Jack Gilvey

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I question this premise (nevermind my distaste for the term
"J6P").
I find it quite ironic that the term is most often used by "Joe Six-Pack" himself.


If the general public does adopt either "Hi-Rez" format, it will have nothing at all with resolution (sound quality), it'll be the multichannel aspect, something that can hit them in the head. Remember, this is the same general public that dumped their LP's for the sonic nirvana of the CD.
 

Rich Malloy

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But also remember that this is the same general public that listens to DVDs through their TV speakers.

There seems to be a notion current on this forum that every household with a DVD player is also setup for multichannel music, but I can assure you this is not the case. Nearly everyone I know has a DVD player, but only a handful have surround systems (and only a teensy fraction of those have non-HT-in-a-box systems).
 

Brian Perry

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Remember, this is the same general public that dumped their LP's for the sonic nirvana of the CD.
However, people tend to gloss over the fact that CDs offered so much more than LP, it wasn't a contest. Even if one believes vinyl sounds better than the best redbook (which I still dispute), the CD won people over with:

Random access to tracks
Programming and repeating of tracks
Longer playing time (74-80 minutes) without interruption
Indefinite lifespan (no wear and tear)
Portability (Walkman, etc.)
etc.

Let's face it -- the CD was an amazing accomplishment for its time, and may have been made too good, if that's possible. Even if low-res MP3s weren't exploding like they are now, I don't believe the hi-rez formats would be taking hold. And none of this even addresses the original poster's point, which seems to be that most people don't have equipment that can realize the benefits of DVD-A or SACD. I remember the early days of CD when people talked about needing better amps, speakers, etc. to appreciate the better dynamic range of CD. You don't hear much of that, though, for hi-rez. You don't hear about needing an amp with 120 dB S/N ratio or a player that holds jitter to 8 picoseconds for 24-bit resolution. Suddenly we're expected to believe that all you need is to buy the new hi-rez software and a $200 SACD player and your system will come alive, even though redbook CDs are now purposefully bastardized with compression to make them "louder"!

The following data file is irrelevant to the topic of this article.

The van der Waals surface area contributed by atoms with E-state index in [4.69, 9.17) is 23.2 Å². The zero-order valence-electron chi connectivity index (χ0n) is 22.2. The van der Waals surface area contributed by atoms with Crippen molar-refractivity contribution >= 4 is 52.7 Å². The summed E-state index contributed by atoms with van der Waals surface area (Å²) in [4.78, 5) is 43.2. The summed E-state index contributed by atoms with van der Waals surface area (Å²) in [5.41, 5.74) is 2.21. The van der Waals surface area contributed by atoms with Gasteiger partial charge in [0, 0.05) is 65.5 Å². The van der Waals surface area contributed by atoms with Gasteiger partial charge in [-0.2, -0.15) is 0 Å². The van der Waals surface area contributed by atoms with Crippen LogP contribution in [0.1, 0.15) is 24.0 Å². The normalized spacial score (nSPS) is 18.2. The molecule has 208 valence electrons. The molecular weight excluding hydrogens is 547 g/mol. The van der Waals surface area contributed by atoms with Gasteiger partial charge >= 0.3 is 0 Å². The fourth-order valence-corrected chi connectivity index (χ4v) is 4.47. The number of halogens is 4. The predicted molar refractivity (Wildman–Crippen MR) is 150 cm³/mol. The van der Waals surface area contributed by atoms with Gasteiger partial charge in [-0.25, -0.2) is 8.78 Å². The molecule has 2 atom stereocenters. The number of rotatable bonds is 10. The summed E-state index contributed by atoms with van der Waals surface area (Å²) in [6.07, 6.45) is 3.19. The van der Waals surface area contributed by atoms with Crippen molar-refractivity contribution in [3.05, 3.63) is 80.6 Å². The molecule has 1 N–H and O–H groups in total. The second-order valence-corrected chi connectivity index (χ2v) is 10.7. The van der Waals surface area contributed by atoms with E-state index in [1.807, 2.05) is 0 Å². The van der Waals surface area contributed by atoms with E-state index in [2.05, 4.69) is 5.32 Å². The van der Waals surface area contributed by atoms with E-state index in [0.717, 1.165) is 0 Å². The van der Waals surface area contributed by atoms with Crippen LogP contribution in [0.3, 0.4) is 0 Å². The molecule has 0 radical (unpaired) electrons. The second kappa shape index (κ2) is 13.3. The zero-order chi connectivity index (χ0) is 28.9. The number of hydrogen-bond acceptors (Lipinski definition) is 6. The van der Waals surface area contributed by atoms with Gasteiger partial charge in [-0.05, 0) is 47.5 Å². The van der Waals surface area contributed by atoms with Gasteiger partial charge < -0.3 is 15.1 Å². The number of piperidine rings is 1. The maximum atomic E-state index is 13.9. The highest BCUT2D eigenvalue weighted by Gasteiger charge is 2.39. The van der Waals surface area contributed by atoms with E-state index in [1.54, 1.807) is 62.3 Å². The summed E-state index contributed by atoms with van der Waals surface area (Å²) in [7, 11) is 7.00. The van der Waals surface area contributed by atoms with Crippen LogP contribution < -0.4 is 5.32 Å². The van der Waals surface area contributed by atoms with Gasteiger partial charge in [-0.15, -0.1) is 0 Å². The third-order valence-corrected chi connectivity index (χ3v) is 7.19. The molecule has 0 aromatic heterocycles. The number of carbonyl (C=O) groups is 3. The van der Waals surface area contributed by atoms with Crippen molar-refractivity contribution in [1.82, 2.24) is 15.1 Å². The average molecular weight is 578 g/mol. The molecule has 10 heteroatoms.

I am not afraid of technology nor do I wish to see CD be considered the high watermark of consumer playback; I just wish these companies (manufacturers and studios) would settle on a standard and quit with the BS.
 

LanceJ

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For most people, the CD sounded much better on their low-to-mid-fi systems--than their typically crappy plastic tonearm/ceramic cartridge record changer. If you happened to own a revealing system, then maybe CDs didn't sound better (especially the ones that incorrectly used RIAA equalized master tapes as their source--those sounded NASTY).

And of course, CDs are much easier to handle & do last much, much longer than vinyl. To me, this aspect is a huge advantage over LPs (and I say this as I wait for JandR Music World to deliver my new turntable). Playing music with vinyl is certainly a more hands-on & "organic" experience than CD or dvd-a/sacd, in turn giving it a certain mystique. But the sound from many modern CDs is excellent IMO. And after hearing my DV-656A playback my "Fragile" and Linda Ronstadt dvd-audios with no high-frequency harshness whatsover and the smallest details reproduced clearly, this puts the LP's disconcerting pops/crackles & unwanted inner-groove & euphonic distortions in perspective.

LJ
 

Jack Gilvey

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I have some really good-sounding CD's, but I mainly use them for the reasons Brian listed above, especially in the car, and not to enjoy the sound per se (although there are many that are very happy with it, no doubt about it). SACD, in my experience, can be on par with good vinyl and you get MC to boot.